(Geneva) - UN members should press Fiji's military government during a review of its human rights record to end arbitrary arrests, ill-treatment in detention, and interference with judicial independence, and to ensure a swift return to democratic rule, Human Rights Watch said today. Fiji will undergo its first Universal Periodic Review (UPR), a review of each member country's human rights record held every four years, before the Human Rights Council in Geneva, on February 11, 2010.
Human Rights Watch, in a submission to the Council as part of the review process, called for corrective action to deal with Fiji's abusive emergency regulations, impunity of security forces for human rights abuses, and censorship in the country's newsrooms since Commodore Voreqe Bainimarama seized power in a December 5, 2006 coup.
"A harsh crackdown on the media and perceived government critics has vaulted Fiji to among the top human rights abusers in the Pacific," said Phil Robertson, deputy Asia director at Human Rights Watch. "The military government's attempts to justify its seizure of political power as necessary for good governance and racial harmony ring hollow when it continues to abuse the rights of its people."
Fiji's military and police arbitrarily arrest and detain human rights defenders, journalists, and others perceived as critical of the military government. Since the coup, four people have died in military or police custody and dozens have been intimidated, beaten, sexually assaulted, or subjected to cruel and degrading treatment. Security personnel implicated in three of the custodial deaths remain free.
Human rights abusers in the army and police feel they will be protected from prosecution or any other punishment, Human Rights Watch said. Because Fiji contributes many troops to global UN peacekeeping efforts, both the UN and member countries should be concerned about the deployment of abusive Fijian troops to UN operations.
Human Rights Watch expressed concern that the human rights situation in Fiji is likely to deteriorate further. Fiji's land force commander, Brigadier General Pita Driti, warned government critics in a January 5 interview with the Fiji Broadcasting Corporation that "I would like to tell [our adversaries] to keep low and try to cooperate with us...otherwise they will be in for something really hard in terms of how we will treat them this year."
The wide-ranging powers and immunity provided in the Public Emergency Regulations adopted on April 10, 2009, contribute to a climate of impunity for members of the security forces, Human Rights Watch said. These regulations, which are extended every 30 days, empower security forces to prohibit processions and meetings; to use lethal force as they deem necessary; to enter and remain in any building where there is reason to believe three or more people are meeting; and to regulate the use of any public place.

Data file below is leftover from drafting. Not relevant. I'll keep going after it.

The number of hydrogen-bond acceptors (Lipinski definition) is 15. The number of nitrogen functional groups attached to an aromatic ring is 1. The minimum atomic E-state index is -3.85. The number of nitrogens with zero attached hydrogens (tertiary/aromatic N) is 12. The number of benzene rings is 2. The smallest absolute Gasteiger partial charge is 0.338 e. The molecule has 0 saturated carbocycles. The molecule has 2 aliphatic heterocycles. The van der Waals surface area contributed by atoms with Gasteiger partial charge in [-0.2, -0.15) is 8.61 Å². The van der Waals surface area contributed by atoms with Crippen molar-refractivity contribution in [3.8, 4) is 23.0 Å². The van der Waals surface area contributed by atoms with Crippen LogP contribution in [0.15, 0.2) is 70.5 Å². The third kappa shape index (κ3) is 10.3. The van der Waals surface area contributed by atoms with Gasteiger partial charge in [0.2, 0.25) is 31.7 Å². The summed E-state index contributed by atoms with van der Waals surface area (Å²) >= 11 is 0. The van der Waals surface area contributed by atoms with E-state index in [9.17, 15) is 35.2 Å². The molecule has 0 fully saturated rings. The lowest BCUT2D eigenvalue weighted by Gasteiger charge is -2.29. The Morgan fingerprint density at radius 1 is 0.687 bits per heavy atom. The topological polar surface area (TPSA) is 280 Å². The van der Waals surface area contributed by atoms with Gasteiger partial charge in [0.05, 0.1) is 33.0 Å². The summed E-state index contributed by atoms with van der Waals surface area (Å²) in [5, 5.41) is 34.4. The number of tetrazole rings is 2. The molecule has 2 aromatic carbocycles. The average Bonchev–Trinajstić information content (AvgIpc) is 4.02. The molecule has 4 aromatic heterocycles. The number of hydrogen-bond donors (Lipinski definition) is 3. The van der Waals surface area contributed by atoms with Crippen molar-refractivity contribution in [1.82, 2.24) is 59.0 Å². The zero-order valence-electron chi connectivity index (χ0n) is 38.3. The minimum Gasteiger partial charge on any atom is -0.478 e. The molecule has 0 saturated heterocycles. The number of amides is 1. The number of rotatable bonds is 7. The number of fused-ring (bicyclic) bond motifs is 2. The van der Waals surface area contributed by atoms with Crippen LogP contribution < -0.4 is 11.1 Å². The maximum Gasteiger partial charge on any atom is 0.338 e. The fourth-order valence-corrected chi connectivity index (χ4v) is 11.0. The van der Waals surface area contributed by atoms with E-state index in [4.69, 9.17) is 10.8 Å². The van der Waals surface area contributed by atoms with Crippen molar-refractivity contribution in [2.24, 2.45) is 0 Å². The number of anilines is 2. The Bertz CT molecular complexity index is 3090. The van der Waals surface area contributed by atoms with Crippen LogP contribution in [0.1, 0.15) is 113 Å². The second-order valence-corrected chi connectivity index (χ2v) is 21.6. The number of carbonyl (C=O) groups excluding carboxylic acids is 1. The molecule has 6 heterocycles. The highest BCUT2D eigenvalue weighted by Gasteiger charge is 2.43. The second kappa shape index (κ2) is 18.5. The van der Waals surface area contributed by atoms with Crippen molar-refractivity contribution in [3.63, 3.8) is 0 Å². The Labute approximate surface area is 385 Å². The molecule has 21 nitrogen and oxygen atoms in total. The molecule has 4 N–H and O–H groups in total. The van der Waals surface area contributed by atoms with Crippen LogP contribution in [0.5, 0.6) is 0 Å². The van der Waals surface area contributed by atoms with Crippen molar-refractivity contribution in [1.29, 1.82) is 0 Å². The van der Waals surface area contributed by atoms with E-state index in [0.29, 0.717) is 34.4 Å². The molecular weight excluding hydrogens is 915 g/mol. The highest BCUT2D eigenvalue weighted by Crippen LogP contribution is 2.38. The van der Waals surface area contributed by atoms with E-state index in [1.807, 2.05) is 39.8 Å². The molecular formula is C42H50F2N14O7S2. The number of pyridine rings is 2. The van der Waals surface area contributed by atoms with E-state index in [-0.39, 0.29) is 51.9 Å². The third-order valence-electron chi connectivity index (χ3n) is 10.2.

Government officers physically took over newsrooms in April 2009 and remain in control, censoring broadcasts and print publications. Access to blogs critical of the military government has been blocked in recent months.
"Fiji should make a real step towards improving human rights by simply not renewing the Public Emergency Regulations when they expire this month," Robertson said. "Countries at the Human Rights Council should press Fiji for a commitment to cancel these abusive regulations."
The military government also removed all judicial officers from office on April 10, 2009, striking a crippling blow to the independence of Fiji's judiciary, Human Rights Watch said. In addition to reconstituting courts and commissions, the government has improperly intervened in the licensing of lawyers and issued orders to prohibit legal challenges of its actions.
The dire state of the country's judiciary continues to worsen. In December, the military government summarily dismissed three magistrates without due process, even though it was the military government that had originally appointed them.
"The military government continues to chip away at any remaining shred of judicial independence by firing judges at will," Robertson said. "UN member countries should ask Fiji what it fears from an independent judiciary and a vibrant civil society."
Human Rights Watch also highlighted the need for continued UN engagement in Fiji, especially given the worsening rights situation. Countries should urge the Fiji government to work with the UN Office of the High Commissioner for Human Rights to enhance protection for human rights.
"Without an impartial judiciary and other independent institutions to provide checks and balances on the military government, an active role by the UN human rights office is crucial," Robertson said. "Fiji's worsening rights record should come under careful scrutiny. The UN and its member states need to insist that Fiji abide by its international human rights commitments."